The Tampa Bay Times

If fishing is in your plans; I would wait until the end of the week or at least fish in the afternoon. Monday brought in our 1st significant cold front of the year and you can expect the water temperature to drop. When this happens, the fish need a few days to acclimate. 

It is that time of year where we are having negative tides and cold fronts that really blow the water out of the bay. Don’t get discouraged by this. Take this opportunity to scout and find new fishing areas that you may have never known about. The negative tides will expose oyster bars that you may have never seen before. Deep troughs will also be visible. Look for troughs just off of the flats that are exposed. The fish will need to go somewhere and they are usually piled up there.

It is so nice to see a consistent redfish bite. They can be found on almost any flat throughout Tampa Bay and St. Petersburg. Most of the ones I have been catching have been mixed in with the snook. There are still a few nice schools bunched up together but these schools of redfish draw a lot of attention from anglers.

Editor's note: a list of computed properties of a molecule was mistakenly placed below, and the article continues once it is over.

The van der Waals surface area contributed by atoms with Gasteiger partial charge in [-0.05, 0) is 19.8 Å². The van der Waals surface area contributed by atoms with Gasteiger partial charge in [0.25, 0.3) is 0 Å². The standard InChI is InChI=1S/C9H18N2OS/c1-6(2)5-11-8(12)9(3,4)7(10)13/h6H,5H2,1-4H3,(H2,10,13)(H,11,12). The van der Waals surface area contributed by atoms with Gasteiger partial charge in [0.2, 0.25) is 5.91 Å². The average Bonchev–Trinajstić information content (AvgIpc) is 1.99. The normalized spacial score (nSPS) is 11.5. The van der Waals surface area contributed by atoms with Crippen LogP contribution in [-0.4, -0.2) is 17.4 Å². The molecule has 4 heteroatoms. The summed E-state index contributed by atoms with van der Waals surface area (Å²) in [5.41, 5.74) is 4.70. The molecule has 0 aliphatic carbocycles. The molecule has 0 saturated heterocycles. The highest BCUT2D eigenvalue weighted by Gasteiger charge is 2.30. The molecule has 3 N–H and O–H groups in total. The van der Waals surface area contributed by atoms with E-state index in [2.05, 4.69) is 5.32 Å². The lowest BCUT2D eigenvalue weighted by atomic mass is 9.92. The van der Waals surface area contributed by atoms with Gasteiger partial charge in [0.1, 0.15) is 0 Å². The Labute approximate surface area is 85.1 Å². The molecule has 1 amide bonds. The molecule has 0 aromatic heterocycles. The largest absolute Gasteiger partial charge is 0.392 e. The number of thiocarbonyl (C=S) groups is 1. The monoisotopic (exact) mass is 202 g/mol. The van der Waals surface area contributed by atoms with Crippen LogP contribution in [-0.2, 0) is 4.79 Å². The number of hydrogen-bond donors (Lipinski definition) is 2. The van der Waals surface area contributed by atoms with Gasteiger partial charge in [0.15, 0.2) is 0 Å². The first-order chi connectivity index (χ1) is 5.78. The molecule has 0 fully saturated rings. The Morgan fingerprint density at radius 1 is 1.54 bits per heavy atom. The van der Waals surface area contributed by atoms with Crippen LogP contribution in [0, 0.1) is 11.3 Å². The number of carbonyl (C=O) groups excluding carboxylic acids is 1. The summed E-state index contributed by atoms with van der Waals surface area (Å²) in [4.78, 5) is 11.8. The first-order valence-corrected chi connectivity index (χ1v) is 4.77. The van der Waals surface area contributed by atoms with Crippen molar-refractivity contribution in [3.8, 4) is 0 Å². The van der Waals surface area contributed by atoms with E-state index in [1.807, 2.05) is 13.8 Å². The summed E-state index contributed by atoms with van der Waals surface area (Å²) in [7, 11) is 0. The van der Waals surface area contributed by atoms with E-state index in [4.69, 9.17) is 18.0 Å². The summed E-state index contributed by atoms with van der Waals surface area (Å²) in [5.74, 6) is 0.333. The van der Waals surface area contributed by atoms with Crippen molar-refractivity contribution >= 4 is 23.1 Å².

The bigger gator trout are starting to move into St. Petersburg and South Tampa Bay. We usually don’t see their arrival until January and February. The last cold front has dropped the water temperature down enough that is has brought them in from the deeper water earlier.

The snook bite continues to be on fire. The negative tides really have them piled up in deeper holes. It is not uncommon to catch 40 or 50 fish right now.

ntaylor

ntaylor

Former baseball umpire, now fishing guide. Graduate of the University of Arizona.
ntaylor

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